The dominating lights are somehow similar to the Avicennan Peripatetic immaterial intellects.
|is subkind of Luminous|
Substance; irradiates DominatingLight and ManagingLight; emanates Body; related to Sphere
|ManagingLight||“the managing (mudabbira) lights — the Avicennan Peripatetic immaterial souls of the spheres associated with the various bodies (barazikh), […]||is subkind of Luminous|
|IsfahbadLight||“managing Isfahbad light that rules over human souls (PI, §155).”||is subkind of ManagingLight|
|Sphere||“Each of level of immaterial dominating lights is associated with a celestial sphere. They are no longer limited to al-Farabi’s (d.950) nine spheres or to those and their “varying number of subordinate spherical bodies” Avicenna suggested with his “second kinematic model” (Janos 2011, 172–9). This development may have inspired Suhrawardi’s indefinite, though not infinite, number of immaterial dominating (qahira) lights that are more “than ten, or twenty, or one hundred, or […], or a hundred thousand”, lights that are, in fact, as numerous as the stars in the fixed heavens (PI, §151; Arslan 2014, 138–9).” (Marcotte)|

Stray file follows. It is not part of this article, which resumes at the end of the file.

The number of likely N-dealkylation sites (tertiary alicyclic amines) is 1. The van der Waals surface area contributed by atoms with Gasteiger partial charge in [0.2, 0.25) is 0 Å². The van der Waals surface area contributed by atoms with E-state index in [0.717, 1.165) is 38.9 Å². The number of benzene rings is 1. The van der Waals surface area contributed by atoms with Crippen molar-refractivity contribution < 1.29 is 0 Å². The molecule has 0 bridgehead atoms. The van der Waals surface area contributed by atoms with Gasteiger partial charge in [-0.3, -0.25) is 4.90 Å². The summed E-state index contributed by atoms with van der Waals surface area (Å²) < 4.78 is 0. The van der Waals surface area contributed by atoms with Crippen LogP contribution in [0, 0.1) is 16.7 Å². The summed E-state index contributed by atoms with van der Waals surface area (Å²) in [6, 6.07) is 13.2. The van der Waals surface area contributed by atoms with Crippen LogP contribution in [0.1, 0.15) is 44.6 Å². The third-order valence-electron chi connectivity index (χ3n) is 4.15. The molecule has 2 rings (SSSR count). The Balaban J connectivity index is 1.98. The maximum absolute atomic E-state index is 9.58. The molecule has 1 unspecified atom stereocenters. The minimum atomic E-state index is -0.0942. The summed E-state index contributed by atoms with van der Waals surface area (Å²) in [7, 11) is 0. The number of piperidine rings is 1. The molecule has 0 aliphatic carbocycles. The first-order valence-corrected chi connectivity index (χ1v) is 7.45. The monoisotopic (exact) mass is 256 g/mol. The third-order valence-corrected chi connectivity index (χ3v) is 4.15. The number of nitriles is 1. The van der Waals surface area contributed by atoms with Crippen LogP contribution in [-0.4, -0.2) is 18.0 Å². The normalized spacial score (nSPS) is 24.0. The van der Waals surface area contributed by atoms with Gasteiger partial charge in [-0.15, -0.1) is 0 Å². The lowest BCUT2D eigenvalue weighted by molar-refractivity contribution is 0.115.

|“Non-luminous or ‘dark’ [substances] entities therefore do not form a positive contrary of light but are conceived in privative terms, as entities lacking in (or perhaps lying below a certain threshold of) luminosity: ‘darkness is simply an expression for the lack of light (ʿadam al-nūr)‘”. (Sinai)|
|Body||Bodies can be: celestial, like stars, and erathly, like human bodies.||is subkind ofNonLuminous|
|HumanBody||Human body||is subkind of Body|
- Sinai, Nicolai, “Al-Suhrawardī’s Philosophy of Illumination and al-Ghazālī“, Archiv für Geschichte der Philosophie 98 2016
- Marcotte, Roxanne, “Suhrawardi”, The Stanford Encyclopedia of Philosophy (Summer 2019 Edition), Edward N. Zalta (ed.)
First published: 09/04/2020